Instead of fat-shaming our fat cells, we need to thank them for providing our bodies with essential energy. Lipid droplets play an important role in storing this fat and are quite dynamic. Today’s image is from a paper describing the dynamics that allow lipid droplets to grow.
Lipid droplets (LDs) are dynamic lipid storage organelles that participate in a variety of cellular processes. Lipid droplet misregulation has been linked to diseases such as diabetes and obesity. A recent paper sheds light on how LDs grow, and describes how an LD-associated protein called Fsp27 contributes to LD growth. Gong and colleagues found that Fsp27 is enriched at the points where two lipid droplets contact each other. Lipids are exchanged between the two LDs at these contact points, with a net lipid transfer from smaller to larger LDs that eventually results in the merging of the LDs. Images above are of adipocytes, which are specialized cells that store fat for energy, showing Fsp27 (red in all images) localization on lipid droplets (green in top row). The points where two LDs contact each other has an enrichment of Fsp27 (arrowheads). Other LD-associated proteins (green in middle, bottom rows), however, are not enriched at LD contact sites.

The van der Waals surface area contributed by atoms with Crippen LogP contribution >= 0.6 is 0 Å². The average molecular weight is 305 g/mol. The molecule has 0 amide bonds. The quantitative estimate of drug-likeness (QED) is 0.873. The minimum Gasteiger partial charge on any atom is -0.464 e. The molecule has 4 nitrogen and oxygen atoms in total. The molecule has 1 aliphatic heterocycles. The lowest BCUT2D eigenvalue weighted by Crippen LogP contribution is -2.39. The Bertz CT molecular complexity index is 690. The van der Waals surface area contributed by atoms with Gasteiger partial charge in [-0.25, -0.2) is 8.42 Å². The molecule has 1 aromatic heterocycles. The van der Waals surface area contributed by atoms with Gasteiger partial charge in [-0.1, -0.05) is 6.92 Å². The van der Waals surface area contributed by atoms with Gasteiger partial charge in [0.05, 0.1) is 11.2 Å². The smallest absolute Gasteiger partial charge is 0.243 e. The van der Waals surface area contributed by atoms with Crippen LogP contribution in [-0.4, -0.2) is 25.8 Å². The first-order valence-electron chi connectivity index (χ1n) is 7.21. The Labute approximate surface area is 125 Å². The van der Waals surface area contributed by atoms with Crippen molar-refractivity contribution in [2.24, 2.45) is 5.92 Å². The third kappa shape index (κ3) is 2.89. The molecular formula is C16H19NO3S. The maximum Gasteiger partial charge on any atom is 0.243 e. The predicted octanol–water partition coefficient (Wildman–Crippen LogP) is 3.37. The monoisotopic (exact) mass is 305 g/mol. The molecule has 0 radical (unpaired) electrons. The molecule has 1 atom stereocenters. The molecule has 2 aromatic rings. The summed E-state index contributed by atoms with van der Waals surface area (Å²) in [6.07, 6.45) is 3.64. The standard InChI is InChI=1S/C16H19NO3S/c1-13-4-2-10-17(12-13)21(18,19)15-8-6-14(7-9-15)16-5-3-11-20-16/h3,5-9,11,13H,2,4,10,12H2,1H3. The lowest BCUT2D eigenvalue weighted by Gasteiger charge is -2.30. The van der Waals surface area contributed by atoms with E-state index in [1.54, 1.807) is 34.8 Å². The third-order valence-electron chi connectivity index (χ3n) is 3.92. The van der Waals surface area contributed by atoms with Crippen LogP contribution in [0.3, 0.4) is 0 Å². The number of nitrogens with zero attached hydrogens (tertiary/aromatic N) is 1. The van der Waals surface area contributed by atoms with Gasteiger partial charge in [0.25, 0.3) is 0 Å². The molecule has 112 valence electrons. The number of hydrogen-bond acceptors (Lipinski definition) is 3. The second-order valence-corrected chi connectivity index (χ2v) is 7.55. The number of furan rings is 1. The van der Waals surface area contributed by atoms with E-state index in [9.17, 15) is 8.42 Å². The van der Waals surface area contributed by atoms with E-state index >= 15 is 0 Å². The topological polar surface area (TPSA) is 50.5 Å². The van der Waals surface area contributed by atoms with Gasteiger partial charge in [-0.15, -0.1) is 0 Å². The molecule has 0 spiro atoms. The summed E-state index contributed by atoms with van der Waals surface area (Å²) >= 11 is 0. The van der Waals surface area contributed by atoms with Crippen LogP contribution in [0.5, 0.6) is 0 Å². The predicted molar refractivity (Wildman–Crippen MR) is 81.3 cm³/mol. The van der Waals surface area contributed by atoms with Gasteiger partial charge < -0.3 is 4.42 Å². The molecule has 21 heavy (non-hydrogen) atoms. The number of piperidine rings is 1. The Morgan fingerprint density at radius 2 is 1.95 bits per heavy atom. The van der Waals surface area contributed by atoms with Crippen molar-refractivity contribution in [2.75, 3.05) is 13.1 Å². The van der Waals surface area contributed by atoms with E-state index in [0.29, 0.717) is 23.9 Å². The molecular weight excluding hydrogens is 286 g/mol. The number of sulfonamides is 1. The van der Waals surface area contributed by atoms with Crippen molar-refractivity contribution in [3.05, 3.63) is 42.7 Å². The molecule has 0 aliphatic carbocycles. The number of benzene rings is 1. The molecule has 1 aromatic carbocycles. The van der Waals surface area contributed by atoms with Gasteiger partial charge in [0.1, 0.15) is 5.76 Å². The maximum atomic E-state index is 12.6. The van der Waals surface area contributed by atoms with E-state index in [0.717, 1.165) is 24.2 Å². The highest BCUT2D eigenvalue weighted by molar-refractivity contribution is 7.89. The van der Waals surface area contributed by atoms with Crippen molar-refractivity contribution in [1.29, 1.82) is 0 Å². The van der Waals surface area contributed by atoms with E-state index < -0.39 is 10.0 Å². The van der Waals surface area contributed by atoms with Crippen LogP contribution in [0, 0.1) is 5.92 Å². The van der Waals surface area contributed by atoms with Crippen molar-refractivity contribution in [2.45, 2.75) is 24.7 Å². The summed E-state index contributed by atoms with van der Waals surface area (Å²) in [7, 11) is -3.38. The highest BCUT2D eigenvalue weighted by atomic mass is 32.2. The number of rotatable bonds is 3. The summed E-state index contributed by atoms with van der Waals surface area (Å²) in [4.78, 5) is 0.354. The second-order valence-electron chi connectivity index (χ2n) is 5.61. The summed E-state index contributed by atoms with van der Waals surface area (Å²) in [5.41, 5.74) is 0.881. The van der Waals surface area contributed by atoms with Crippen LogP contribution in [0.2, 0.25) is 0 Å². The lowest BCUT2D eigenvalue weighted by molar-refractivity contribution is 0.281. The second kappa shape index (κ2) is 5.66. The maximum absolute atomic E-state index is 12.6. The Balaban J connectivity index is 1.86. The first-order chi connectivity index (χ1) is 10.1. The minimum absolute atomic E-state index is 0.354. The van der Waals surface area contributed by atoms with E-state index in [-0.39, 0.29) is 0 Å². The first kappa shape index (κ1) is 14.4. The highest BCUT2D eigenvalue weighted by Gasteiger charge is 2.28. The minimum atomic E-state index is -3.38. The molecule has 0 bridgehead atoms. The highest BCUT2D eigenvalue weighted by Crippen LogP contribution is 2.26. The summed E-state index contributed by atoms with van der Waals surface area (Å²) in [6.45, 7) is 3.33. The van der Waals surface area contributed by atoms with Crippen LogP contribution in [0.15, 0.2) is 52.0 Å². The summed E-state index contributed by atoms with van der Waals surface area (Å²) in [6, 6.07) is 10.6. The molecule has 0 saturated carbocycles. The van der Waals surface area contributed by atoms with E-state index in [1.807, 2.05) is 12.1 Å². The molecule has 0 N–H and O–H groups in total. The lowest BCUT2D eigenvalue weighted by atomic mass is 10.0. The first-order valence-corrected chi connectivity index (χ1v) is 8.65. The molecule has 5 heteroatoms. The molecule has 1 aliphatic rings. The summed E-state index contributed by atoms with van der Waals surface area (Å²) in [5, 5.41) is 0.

Gong, J., Sun, Z., Wu, L., Xu, W., Schieber, N., Xu, D., Shui, G., Yang, H., Parton, R., & Li, P. (2011). Fsp27 promotes lipid droplet growth by lipid exchange and transfer at lipid droplet contact sites originally published in The Journal of Cell Biology, 195 (6), 953-963 DOI: 10.1083/jcb.201104142